1 The Empowered Musician The Infinite Guitar
Improvisational Theory - Breaking the Major Scale Paradigm

Published April 19th, 2010. © Chris Juergensen/chrisjuergensen.com. All Rights Reserved.

Paradigms - This lesson came about like many of these lessons do--from a question. The question was a simple one, but it made me think a bit: Q: I watched your phrygian video on youtube and couldn't help wondering how you change scale patterns like you do. It seems like you connect them effortlessly. How do you do it?

The Standard 5 Major Scale Patterns

There are five basic patterns really. These patterns are the ones most of us generally learn first. In all honestly, they are the easiest to play, and to see and therefore memorize. These five patterns aren't really well suited for any one technique but are for the most part generic. That is why most teachers and institutions favor them over others.

Paradigms - Teaching involves methods and systems and most schools and teachers base their student's major scale studies around these patterns. But there is a danger in systems and methods because what a student believes as true, is really just a paradigm. A paradigm is like a map, but it is not the terrain, only one representation of it. There are other ways to see the terrain. So when we teach our students the five standard patterns, we run the risk of forcing them to believe that they are the best ones or the only ones. But the truth is that the more ways you can play your scales, the better you will become at using the entire range of your neck. What if I asked you to come up with 20 ways to play a C major scale? What could you come up with. I think the five pattern paradigm is fine for beginners, but I also think that I owe my students the simple advice that there comes a time when they need to unlearn them as well. A good way to unlearn patterns is to learn new ones. After a while, all the patterns you know will overlap and you will simply be able to visualize the whole scale all over the neck, from the lowest to the highest point on your neck. Let me start by asking you to learn the 5 standard patterns below. I wouldn't rush to the other patterns until you are completely confident that you can play the standard ones first. If you don't know the patterns now, just bookmark this page and come back to it in six months or a year. There are plenty of lessons on my site that deal exclusively with the standard five. Here are the patterns:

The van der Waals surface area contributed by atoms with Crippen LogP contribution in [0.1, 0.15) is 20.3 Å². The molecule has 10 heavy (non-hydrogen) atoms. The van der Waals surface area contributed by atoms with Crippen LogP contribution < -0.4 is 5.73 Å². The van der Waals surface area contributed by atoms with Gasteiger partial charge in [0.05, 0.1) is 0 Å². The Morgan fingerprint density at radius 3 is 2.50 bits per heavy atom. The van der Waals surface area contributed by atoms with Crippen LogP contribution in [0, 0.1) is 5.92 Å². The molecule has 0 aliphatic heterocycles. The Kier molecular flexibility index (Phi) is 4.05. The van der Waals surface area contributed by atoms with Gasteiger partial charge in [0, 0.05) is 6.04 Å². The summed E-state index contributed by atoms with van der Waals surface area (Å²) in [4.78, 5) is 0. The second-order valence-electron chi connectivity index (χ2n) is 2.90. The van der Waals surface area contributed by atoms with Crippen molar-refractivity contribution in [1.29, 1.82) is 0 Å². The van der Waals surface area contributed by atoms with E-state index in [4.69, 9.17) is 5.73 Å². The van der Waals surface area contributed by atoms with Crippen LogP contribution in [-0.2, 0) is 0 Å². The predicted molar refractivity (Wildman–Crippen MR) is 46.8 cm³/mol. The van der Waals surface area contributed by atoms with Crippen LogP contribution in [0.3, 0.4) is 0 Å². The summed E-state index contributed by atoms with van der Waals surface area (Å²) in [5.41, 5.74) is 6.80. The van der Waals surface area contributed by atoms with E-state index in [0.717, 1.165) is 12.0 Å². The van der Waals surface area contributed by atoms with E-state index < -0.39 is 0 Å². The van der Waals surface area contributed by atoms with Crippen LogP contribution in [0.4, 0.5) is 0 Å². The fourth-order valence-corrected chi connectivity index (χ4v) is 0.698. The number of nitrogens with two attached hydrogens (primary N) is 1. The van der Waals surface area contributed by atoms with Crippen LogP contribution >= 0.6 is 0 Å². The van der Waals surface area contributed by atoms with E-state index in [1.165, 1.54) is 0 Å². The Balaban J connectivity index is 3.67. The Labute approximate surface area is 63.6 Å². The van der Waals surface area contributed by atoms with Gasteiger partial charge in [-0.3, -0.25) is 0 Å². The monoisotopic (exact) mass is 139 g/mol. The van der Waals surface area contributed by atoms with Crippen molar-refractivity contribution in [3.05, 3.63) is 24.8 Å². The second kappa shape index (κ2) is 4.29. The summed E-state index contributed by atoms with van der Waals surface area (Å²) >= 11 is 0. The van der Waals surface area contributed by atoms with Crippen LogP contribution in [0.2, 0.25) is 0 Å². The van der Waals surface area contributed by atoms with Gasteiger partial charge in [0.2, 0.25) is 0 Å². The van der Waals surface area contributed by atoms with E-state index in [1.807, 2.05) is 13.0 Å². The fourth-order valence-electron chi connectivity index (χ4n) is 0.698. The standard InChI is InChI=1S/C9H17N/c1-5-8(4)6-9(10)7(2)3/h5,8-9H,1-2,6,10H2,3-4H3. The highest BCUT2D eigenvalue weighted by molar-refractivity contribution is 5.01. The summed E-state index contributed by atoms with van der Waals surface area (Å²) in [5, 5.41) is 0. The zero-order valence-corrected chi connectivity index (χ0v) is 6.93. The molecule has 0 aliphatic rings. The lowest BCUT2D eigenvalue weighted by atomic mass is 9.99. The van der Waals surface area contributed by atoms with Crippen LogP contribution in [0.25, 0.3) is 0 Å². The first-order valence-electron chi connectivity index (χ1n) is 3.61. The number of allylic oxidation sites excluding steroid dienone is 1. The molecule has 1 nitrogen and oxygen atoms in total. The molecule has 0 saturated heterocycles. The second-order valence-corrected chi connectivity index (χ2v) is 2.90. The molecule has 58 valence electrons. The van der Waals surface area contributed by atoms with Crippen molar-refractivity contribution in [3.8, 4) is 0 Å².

Pattern 1
Pattern 2
Pattern 3
Pattern 4
Pattern 5

How to practice the patterns in this lesson - I'm going to base all of my ideas off of the 6th string root for the key of C. The standard pattern for this root note on this string is called pattern 4 as it is the 4th pattern of the major scale from the open position C major scale. This is what you should do to make the most of this lesson:

  • Memorize one pattern at a time.
  • Practice the pattern to a C major chord progression or over a one chord modal vamp like Dmin7 or Fmaj7 for example.
  • Figure out the other patterns using the same concept.
  • Move on to other keys.
Standard Major Scale Pattern (4) - As my name suggests, this pattern is a common pattern. It is easy to play because there are no big stretches involved. There are three notes played on five of the strings (6, 5, 4, 3 and 1) and two notes played on one string (the 2nd string). There are no real disadvantages to the pattern other than being the standard pattern, meaning that most guitarists use the pattern exclusively.